Friday, 25 February 2022
While January unsurprisingly saw a rise in retail sales of meat alternatives, the sector’s growth has begun to decelerate, with market share remaining small this Veganuary.
While retail volumes of meat-free products* were up 15% compared to last Veganuary, the growth was from a low base and was not enough to significantly impact meat-free’s market share, remaining at 2% for the last three years. Meanwhile, dairy alternatives declined by 5% (Kantar, 3 weeks ending 23 January 2022), leaving its share of the market fixed at 6% since 2021.
Meat, fish and poultry (MFP) volume sales remain elevated on pre-pandemic levels, up 2.0% on the first three weeks of January 2020, while animal dairy was up 4.2%. A return to the eating-out market led to a decline in meat and dairy retail volumes year-on-year, however both enjoyed a modest uplift compared to the average week in 2021. The ‘post-Christmas’ shop is an important one for meat and dairy, as shoppers stock up for the new year after bank holiday closures. The week ending the 9 January was bigger for MFP volumes than the first two weeks in December (w/e 5 December and w/e 12 December) and the first full week in January was bigger for dairy volumes than every week in December. Reminding shoppers of the health benefits of meat and dairy could help get consumers off to a healthier start to the year.
The growth of meat alternatives in retail could have been predicted, as many retailers launched new products and ranges, with attractive deals during January as well as greater prominence and larger shelf space. Compared to the average week in 2021, meat-free retail volumes increased by more than 50%, while dairy alternatives see a more modest 15% uplift. This could be due to retailers focusing more on meat-free promotions or that for many people, Veganuary is about switching from meat rather than cutting out all animal-based products.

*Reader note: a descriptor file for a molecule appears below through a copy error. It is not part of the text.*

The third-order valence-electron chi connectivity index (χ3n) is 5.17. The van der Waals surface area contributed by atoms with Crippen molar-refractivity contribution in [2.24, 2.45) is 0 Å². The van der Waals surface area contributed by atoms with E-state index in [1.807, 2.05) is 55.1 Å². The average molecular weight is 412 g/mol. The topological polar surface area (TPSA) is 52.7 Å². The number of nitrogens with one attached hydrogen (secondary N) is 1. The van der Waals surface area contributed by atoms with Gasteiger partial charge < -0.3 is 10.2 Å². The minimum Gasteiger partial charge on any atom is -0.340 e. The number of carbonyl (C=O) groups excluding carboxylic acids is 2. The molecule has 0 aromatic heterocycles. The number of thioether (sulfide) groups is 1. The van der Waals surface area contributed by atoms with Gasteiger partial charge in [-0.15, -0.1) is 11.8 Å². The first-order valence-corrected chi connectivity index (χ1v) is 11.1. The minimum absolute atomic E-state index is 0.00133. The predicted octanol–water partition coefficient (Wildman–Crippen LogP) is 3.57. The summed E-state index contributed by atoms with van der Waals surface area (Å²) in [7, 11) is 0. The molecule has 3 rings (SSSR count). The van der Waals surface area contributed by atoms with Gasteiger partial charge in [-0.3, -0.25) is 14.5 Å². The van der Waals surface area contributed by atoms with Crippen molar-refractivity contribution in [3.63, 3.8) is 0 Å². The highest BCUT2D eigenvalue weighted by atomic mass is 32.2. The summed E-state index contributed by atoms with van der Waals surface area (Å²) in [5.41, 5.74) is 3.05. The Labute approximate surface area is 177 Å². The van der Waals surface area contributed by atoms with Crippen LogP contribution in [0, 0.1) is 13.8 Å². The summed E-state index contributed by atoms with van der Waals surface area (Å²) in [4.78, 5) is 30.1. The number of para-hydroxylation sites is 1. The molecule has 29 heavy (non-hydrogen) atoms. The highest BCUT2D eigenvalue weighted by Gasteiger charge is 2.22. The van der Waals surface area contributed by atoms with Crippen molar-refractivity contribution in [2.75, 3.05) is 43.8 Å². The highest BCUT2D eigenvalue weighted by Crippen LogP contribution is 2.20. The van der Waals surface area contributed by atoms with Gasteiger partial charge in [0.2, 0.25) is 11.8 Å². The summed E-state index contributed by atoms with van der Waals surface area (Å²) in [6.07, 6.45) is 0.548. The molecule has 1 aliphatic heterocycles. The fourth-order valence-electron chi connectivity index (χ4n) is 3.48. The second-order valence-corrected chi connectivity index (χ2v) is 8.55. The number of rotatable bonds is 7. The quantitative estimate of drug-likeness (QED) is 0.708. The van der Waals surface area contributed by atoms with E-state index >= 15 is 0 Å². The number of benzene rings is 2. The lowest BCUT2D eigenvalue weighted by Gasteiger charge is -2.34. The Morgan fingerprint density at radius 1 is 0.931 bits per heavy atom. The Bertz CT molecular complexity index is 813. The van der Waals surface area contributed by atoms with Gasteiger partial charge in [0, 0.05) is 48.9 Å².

Overall, the number of households buying alternatives remains low, with only 9% of households buying meat-free products weekly during January, compared to 87% buying meat. There is a similar story for dairy with animal dairy products bought weekly by 95% of households in January, while only 17% bought a dairy alternative. And while the number of households buying meat-free drops to around 6% for the remainder of the year, dairy alternatives remain more stable throughout the year. The research also suggests that alternative products may not always come at the cost of meat sales. According to Kantar, in January 2021, 62% of shopping baskets containing meat-free also contained a meat product, showing that either shoppers incorporated meat alternatives into their repertoire or had varied diets within their home.
During the next year, there is a likelihood that consumers will become more price sensitive as we see inflation hit shoppers’ budgets. This could benefit meat and dairy as they tend to be cheaper than alternatives. For example, in 2021, the average price of cow’s milk was £0.61 per litre but alternative milks were on average twice as much at £1.21 per litre (Kantar, 52 w/e 26 December 2021). Shoppers are also less likely to risk trying new products when money is tight and after the 2008 financial crash, we saw shoppers returning to more traditional meals.
Opportunities for meat and dairy
- Remind shoppers of the health benefits of meat and dairy during January to make the most of the big post-Christmas shop.
- Over 95% of households buy meat or dairy weekly in January showing it is still eaten by the lions-share of the population. Retailers can cater to these shoppers through innovation and inspiration at point of purchase. See our research of how to inspire shoppers in the meat aisle.
- With the economic outlook, shoppers may be more wary of new products and return to tried and trusted meat cuts and favourite dairy products.
* Meat-free definition defined by AHDB (includes meat alternatives and selected vegetarian/vegan ranges. Excludes pizzas).
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